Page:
Custom Domain added within the Microsoft tenantThe custom domain is a public domain that your organisation owns and is the one that will be used for federation with Duo. This domain cannot be set as the default domain and cannot be the domain   Additionally, ensure that there is a tenant administrator account associated with the domain to avoid any lockout issues. 
Install Microsoft AAD Connect to enable synchronisation between AD and AADMicrosoft 365 requires that users are provisioned in Microsoft 365 and therefore users need to be synchronised to AAD using AAD Connect 


Once satisfied that the prerequisites are met, it’s time to carry out the integration. If you planning on testing the integration with a Duo trial then now would be the time to start that trial, you can start your trial here: Depending on your integration method and environment, you may choose to test the integration in a test environment first. For organisations without a test environment, Duo policies can be configured to ensure that only specified users are subject to Duo’s MFA; this is great for instances where organisations want to test Duo features without impacting the whole organisation.

Furthermore, if we stick with our example Duo SSO integration, we can leverage a fairly new feature within Microsoft called Staged Rollout. This feature allows organisations to test cloud-based authentication for groups of users without fully enabling it for the rest of the organisation. I have created two demonstration videos of the staged-rollout process here:

Regardless of the integration method chosen, Duo will need to know about the users that will be required to complete MFA. Therefore, part of the integration process will require the integration of your IdP whether that is AD or another cloud-based identity provider.

The Microsoft tenant transitions from managed to federated as part of the federation process. Microsoft states that it can take two hours or more for this process to complete however, this process is usually really quick. Similarly, the same applies when de-federating the tenant and transitioning back to a managed state.   It’s worth calling this out as user logins may be impacted during the transition process.

For a detailed breakdown of the integration process, please follow the relevant Duo documentation or contact your Duo account representative for more information.


Integration is complete, it’s now time to test and verify that everything works as expected. Understandably, each organisation is different and will likely have different success criteria but the following criteria should be factored into your test plans.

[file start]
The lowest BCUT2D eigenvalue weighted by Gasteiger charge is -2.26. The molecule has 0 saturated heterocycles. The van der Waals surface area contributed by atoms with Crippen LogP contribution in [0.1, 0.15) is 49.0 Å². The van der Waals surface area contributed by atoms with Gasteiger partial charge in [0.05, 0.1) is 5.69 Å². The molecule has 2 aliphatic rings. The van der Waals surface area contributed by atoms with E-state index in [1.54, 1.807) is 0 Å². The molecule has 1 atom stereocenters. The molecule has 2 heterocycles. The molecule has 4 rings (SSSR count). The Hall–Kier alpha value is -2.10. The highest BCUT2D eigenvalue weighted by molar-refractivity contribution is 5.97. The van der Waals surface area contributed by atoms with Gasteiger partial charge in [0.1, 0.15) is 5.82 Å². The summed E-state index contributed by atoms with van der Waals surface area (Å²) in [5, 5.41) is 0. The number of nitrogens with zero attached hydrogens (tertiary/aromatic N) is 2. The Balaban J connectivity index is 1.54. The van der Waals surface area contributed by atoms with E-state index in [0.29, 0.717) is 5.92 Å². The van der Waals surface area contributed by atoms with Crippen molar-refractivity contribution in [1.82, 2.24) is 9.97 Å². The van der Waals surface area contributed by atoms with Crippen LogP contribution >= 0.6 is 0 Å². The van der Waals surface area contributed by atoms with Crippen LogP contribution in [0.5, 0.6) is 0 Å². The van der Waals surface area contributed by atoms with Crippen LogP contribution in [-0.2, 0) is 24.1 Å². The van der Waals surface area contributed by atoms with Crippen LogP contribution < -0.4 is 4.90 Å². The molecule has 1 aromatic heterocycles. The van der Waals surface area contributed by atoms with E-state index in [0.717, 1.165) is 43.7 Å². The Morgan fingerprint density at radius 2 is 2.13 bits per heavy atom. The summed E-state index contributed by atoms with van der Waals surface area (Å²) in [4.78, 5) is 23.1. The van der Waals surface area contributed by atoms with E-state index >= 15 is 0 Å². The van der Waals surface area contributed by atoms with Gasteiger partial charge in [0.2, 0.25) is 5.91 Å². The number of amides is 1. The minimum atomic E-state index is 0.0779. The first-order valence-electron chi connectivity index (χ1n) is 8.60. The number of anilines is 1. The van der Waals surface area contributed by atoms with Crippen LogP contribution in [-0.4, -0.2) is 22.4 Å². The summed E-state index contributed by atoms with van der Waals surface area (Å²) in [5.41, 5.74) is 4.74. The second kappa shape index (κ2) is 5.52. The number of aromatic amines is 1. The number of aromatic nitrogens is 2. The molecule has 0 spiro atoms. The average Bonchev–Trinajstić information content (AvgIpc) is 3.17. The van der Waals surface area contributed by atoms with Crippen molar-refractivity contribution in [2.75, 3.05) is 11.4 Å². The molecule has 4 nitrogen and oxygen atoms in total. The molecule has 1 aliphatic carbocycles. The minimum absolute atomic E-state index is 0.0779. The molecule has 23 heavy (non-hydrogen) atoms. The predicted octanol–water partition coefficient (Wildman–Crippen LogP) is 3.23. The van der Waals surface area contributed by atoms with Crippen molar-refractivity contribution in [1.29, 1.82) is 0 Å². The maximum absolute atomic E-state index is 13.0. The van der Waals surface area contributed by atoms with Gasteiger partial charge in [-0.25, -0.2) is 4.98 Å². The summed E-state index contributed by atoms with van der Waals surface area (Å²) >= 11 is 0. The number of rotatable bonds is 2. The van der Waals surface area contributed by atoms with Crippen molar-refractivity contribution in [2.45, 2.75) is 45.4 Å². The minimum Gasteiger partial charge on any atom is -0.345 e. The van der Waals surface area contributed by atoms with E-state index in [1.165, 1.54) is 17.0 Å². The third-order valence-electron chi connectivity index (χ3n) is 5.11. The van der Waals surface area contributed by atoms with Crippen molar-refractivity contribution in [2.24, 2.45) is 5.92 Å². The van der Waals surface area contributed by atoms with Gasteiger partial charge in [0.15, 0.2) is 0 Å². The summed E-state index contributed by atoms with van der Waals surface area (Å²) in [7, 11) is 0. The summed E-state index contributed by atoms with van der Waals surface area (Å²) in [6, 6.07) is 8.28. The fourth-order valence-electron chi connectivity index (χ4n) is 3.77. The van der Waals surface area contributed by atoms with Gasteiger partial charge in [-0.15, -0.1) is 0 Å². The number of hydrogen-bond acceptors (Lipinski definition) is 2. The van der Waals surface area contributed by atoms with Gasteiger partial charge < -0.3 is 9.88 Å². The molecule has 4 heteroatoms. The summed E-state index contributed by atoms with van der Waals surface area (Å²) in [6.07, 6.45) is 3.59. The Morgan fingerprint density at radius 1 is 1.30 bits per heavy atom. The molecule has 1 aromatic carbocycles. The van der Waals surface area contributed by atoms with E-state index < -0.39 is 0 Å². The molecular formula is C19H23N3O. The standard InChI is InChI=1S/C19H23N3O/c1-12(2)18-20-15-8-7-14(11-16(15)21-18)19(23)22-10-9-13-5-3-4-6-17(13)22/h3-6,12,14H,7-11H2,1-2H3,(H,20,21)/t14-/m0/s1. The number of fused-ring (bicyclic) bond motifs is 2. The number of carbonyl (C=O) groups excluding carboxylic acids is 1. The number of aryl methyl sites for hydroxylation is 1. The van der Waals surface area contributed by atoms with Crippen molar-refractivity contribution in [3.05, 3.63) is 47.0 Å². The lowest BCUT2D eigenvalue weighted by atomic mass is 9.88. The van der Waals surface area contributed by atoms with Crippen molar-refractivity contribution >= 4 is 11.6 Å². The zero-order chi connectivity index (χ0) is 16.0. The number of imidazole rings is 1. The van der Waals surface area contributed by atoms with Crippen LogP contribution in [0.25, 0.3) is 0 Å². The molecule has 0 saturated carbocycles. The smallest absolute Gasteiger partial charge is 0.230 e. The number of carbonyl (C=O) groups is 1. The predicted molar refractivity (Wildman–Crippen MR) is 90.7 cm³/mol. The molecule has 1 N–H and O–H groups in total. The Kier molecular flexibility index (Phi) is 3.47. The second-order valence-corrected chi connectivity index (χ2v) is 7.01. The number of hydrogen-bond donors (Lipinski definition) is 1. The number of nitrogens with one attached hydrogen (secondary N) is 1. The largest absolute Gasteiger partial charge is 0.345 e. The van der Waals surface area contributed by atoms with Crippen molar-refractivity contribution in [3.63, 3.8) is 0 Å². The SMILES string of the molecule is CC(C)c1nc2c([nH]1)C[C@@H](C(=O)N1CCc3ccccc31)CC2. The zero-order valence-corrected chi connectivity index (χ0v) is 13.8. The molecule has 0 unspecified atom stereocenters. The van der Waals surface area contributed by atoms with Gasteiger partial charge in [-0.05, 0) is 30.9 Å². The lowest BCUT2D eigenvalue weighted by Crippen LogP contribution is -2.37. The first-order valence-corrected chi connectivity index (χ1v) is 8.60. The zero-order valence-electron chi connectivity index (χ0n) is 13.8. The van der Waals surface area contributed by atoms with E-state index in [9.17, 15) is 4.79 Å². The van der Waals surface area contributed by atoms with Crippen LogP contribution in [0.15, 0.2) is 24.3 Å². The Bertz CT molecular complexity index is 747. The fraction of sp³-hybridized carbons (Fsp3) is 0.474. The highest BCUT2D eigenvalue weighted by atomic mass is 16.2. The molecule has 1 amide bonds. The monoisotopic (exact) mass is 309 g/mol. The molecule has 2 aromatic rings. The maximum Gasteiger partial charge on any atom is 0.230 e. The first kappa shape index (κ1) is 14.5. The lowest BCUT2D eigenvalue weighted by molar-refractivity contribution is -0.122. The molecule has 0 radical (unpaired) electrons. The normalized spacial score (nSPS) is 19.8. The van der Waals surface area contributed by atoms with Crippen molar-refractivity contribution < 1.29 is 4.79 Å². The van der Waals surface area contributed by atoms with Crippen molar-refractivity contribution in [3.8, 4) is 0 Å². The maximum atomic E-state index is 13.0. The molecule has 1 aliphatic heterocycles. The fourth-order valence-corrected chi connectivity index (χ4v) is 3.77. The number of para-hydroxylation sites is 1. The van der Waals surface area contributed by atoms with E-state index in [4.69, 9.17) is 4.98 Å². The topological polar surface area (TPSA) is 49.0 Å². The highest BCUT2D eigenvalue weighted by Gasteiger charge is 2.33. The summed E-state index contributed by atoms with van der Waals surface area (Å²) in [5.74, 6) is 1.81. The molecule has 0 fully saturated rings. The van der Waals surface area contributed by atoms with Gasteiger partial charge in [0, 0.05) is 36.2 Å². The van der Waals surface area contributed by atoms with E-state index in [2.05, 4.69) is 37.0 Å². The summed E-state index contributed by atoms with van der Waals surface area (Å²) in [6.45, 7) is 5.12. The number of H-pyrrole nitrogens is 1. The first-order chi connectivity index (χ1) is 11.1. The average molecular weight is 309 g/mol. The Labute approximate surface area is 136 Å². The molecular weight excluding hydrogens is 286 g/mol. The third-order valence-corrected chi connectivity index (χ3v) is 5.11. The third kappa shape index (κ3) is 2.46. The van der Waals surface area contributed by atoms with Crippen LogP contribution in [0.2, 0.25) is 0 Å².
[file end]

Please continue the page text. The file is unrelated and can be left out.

The following list is not exhaustive and has been included to give you some ideas about what you can and should include in your tests.
  • Test a user’s ability to authenticate to Microsoft 365
  • Verify that successful authentication attempts are displayed within the Duo admin panel
  • Attempt to authenticate with a user that’s not yet enrolled in Duo but is synchronised in AAD
  • Create/modify an application policy associated with the integration and test the enabled features
  • If any other applications are integrated with Microsoft, user logins will be redirected to Duo. Test each application, ensuring users can still authenticate
  • Test any application that doesn’t support modern authentication such as mail clients that use service accounts for SMTP


Once testing is complete and Duo has met your success criteria, it is time to fine-tune the Duo deployment, ensuring any relevant features are enabled and the right security policies are in place.

Download the Duo Lifeoff Guide to further enhance your deployment with some key best practices:

I hope that you find this guide useful. Let’s grab a coffee: Please leave your comments if you’ve found this useful and let me know if you would like to see anything else added.


Kelvin is a Cyber Security professional with years and experience working with organisations in different verticals, both large and small. He enjoys contributing to the Network Wizkid knowledge base and he also creates technical content. Kelvin enjoys learning new things and often does this by working on achieving new technical certifications. He holds many professional certifications and academically, he has achieved a Bachelors and Master's degree in both Computer Networks and Cyber Security.

Leave a Reply